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Facts About Job Market For Finance and Accounting Courses, and Salaries in Kenya



Accounting and Finance are courses which are marketable in the current job market, but an individual must be careful on how to select the right combination between either of the two courses with a professional certificate.

These courses keep on attracting students, which have led to over saturation of the market.

Today, in every 3 students in any university one must be a finance, accounting or CPA student; which is strange.

As universities continue churning out graduates, companies have become more sensitive and innovative. Nowadays, almost every company consider talent, as opposed to excellent academic papers. In addition, on top of a basic degree, an individual must be in possession of professional qualifications.

Most human resource professionals are aware that many lazy students try to avoid professional courses as they employ short cuts. They know professional courses are hard to pursue. Since HR officers are aware of this, they have ‘silently’ decided not to employ any graduate without a professional course such as CIFA, CFA, ACCA or CPA, locking out a lazy group.

It is now obvious unemployment is real, according to statistics from ministry of labour. For every 5 fresh graduates, 3 are assured of remaining jobless for at least one year after graduation, which is shocking.

In order for Finance or Accounting graduate to remain relevant and marketable in the modern Kenya, he has to pursue a relevant professional course. He should also struggle to score at least Upper Second division in college. These two things will enable him be more competitive and also secure opportunities such as graduate trainee, which are mostly reserved for fresh graduates.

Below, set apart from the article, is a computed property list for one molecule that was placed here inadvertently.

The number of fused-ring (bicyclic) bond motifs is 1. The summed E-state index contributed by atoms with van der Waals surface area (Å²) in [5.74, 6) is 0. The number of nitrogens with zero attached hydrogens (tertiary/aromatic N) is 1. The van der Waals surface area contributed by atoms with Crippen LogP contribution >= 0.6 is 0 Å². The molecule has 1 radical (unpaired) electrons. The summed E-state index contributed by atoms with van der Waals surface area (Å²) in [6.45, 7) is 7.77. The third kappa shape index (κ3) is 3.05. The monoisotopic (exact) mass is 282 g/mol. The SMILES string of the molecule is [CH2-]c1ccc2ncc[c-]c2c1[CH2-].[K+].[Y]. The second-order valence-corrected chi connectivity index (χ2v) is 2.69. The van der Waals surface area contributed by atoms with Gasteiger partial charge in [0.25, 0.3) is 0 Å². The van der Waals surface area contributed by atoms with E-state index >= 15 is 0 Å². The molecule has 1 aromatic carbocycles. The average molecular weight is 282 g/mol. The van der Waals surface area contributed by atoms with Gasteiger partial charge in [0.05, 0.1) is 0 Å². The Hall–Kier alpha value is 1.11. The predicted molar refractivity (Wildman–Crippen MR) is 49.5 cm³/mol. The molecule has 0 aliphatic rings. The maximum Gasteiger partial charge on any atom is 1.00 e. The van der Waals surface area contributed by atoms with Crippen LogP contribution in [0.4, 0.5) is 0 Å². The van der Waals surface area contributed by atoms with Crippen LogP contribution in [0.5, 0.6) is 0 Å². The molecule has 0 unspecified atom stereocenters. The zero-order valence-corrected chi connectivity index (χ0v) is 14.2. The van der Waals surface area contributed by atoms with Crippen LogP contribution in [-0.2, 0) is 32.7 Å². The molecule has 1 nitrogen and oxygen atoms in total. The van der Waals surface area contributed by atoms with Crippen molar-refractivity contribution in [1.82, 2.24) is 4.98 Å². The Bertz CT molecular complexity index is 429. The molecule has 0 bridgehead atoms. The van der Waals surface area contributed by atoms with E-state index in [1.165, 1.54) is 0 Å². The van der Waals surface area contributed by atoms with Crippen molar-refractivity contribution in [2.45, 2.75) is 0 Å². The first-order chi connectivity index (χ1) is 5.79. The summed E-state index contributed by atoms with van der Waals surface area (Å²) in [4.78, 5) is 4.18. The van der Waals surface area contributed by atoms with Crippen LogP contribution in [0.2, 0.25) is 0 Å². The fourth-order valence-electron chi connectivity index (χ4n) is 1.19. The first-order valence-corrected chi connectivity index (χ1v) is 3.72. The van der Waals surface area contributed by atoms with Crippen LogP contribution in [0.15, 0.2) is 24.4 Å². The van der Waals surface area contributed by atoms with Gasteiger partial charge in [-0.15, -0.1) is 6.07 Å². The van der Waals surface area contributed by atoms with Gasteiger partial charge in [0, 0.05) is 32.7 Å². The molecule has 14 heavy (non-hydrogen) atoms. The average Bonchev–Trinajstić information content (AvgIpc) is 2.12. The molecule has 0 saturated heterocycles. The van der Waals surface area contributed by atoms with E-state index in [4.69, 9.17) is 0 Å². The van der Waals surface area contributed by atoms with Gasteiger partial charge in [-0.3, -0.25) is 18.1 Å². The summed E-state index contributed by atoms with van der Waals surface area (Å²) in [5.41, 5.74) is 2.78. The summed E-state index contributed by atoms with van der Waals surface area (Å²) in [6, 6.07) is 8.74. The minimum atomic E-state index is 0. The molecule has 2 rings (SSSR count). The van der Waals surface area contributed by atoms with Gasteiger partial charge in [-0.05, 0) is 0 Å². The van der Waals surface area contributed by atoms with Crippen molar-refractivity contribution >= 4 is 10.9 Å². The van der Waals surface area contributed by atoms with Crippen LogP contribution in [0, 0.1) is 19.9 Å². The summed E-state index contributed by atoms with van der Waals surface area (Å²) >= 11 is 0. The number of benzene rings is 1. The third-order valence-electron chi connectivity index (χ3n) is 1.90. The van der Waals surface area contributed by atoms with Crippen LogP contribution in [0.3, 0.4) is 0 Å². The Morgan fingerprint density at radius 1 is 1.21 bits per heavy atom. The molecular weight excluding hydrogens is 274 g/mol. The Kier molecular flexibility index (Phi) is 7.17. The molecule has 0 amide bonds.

To be honest, business graduates used to earn decent salaries 20 years ago, since then employers have become so mean that even paying Sh 30,000 comes after a long negotiation.

Since the employers know that many graduates are jobless, they are willing to pay peanuts to see quality work from graduates, and if you try to threaten leaving the company, they don’t hesitate to release you since they know there is someone who can accept even less than what you are paid.

Even though most of the business graduates are not paid well, there are companies, especially Insurance, audit and Telecommunication sectors, which pay fresh graduates salaries in the tune of Ksh150, 000.

As I conclude, I warn you not to pursue any business course without combining it with a professional course, unless you intend to be self-employed.